The birth of an intersexed child may be traumatic for the parents, who wish their children to be happy and lead ‘normal’ lives, Dreger reported on fathermag.com. Doctors and parents may conduct tests for some days before deciding what gender to assign to the child. It is important to note that intersexed children differ from transgendered people, who are mostly born with ‘standard’ male or female anatomy but feel they are a different gender to the one assigned to them at birth.
Ambiguous genitals are similar to other birth 'abnormalities'
The ambiguous genitalia of an intersexed child is not diseased, just different, Dreger said. They may result from an underlying metabolic condition such as Congenital Adrenal Hyperplasia (CAH). Metabolic conditions can usually be treated without surgery. Indeed, many intersex babies are healthy and require no medical intervention apart from tests to diagnose their condition.
What parents of an intersexed baby should do
Dreger advised parents who give birth to an intersexed child to fully inform themselves before making any decisions, as follows:
Intersexed children want to choose their gender
- The parents must question doctors closely to find out exactly what the condition of their child is.
- They need to know from the doctors which anatomical parts may threaten their child’s well-being, and which aspects are psychosocial concerns.
- The parents need to find out what interventions are needed urgently, such as surgery if their child is born with no urinary opening, and what can be deferred until the parents have become more informed on intersex conditions and decide what action to take, if any.
- The parents should seek counselling from professionals as well as support from other parents of intersexed children.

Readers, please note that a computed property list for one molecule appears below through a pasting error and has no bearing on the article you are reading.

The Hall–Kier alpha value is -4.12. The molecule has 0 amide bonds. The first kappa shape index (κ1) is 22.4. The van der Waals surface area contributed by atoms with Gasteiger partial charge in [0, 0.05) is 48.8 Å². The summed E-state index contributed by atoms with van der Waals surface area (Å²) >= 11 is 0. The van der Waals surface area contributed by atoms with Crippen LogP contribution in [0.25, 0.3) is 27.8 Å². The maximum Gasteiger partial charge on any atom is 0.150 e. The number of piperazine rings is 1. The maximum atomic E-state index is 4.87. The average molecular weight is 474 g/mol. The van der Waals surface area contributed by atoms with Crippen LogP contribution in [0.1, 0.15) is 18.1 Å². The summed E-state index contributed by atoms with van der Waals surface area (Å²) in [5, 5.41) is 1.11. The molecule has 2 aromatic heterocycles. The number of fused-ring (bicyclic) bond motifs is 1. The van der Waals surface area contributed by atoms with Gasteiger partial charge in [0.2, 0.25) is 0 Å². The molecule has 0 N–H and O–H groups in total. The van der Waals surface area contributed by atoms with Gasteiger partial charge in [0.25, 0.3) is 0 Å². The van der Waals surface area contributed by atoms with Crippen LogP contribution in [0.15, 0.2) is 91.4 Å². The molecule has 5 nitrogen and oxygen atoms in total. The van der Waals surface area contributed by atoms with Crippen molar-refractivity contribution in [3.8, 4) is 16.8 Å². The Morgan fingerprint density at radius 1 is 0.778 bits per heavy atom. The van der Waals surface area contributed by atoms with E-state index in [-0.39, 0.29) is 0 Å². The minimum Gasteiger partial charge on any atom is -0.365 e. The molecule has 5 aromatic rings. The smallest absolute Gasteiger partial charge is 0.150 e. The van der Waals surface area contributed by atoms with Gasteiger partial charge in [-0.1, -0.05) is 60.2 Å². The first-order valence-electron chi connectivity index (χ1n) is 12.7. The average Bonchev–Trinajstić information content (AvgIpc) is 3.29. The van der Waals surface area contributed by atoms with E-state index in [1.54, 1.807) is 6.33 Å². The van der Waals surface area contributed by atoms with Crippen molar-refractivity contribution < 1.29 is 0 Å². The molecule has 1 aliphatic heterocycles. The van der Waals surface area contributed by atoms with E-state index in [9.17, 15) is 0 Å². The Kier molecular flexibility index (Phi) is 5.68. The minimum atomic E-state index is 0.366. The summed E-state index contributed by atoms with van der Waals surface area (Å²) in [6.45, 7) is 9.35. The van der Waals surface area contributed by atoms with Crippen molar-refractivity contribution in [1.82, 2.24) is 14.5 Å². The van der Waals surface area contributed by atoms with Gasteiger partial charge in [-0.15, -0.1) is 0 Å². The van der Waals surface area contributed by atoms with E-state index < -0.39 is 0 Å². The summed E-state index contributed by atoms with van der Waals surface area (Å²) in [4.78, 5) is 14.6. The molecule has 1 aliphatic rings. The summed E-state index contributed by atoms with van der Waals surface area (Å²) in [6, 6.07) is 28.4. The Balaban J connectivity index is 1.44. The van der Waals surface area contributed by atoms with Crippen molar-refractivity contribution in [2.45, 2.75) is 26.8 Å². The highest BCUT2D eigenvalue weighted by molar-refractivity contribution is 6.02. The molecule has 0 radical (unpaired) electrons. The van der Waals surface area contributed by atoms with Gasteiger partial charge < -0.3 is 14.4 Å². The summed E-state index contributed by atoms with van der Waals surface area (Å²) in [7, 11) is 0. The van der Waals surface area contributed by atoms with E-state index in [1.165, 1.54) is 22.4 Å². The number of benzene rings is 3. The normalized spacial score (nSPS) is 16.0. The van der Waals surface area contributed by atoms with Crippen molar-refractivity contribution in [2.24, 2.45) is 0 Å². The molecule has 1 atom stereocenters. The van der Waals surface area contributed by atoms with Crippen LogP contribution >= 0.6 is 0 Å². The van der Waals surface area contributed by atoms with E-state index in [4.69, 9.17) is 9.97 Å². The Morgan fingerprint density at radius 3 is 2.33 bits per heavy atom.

- Parents should not to allow doctors to pressurise them into consenting to ‘normalising’ genital surgeries when the child is very young, which is what doctors usually do. Such surgeries are highly risky and may affect their genital sensation (which will affect the child’s sex life later), continence and fertility, and may be potentially life-threatening.
- ‘Normalising’ surgeries are not medically necessary for the child’s physical well-being and in fact, often surgery is unable to give the child genitals that look ‘normal’. Moreover, the success rate of ‘normalising’ genital surgeries in infancy or early childhood is poor in the long term.
- These days, more and more doctors are recommending that any non-emergency surgery be delayed until puberty as surgery tends to be more successful at this age, and the child can be a part of the decision-making.
- Recent research has shown that the ‘nurture’ theory about a person’s gender is questionable and doctors recommending ‘normalising’ surgery cannot know what gender the child will end up feeling.
- Doctors and parents can work together to try to determine what gender a child is likely to feel based on the child's anatomy and physiology, and on what doctors know from scientific studies of outcomes in similar cases, and on how the parents view their child's gender.
- There is a possibility, however, that the assigned gender may not ‘hold’ and that the child may choose to express the other gender at a later stage – thus it is better to leave the child’s body as intact as possible. If parts of the body are removed, it may make it harder for the child to express their chosen gender later.
A study by sociologist Suzanne Kessler and her interviews with intersexed adults showed that most intersexed people wanted their parents to let them make the decision whether or not to risk ‘normalising’ surgeries. If the decision is put off until puberty, the child is able to make his or her input and the prognosis for their outcome is better. Surgical techniques are also likely to improve during this waiting period.
Intersex is no cause for shame or secrecy
The birth of an intersexed child is not all that uncommon and it is a natural variation that is found in all animals and throughout history. It is simply a condition, and therefore does not need to be treated with shame and secrecy. “The social (and sometimes also the medical) system by which we treat parents of ‘different’ children as pitiful or shameful is a system that harms those parents and children. People with intersex can grow up as healthy boys and girls, men and women. Their best shot at doing so is when their parents are not made to feel ashamed of themselves or their children,” Dreger said.
Sources of information:
Alice D. Dreger, chair of the Board of Directors, Intersex Society of North America, on FatherMag.com.
C. Winks and A. Semans, The Good Vibrations Guide to Sex.
Intersex South Africa (ISSA) website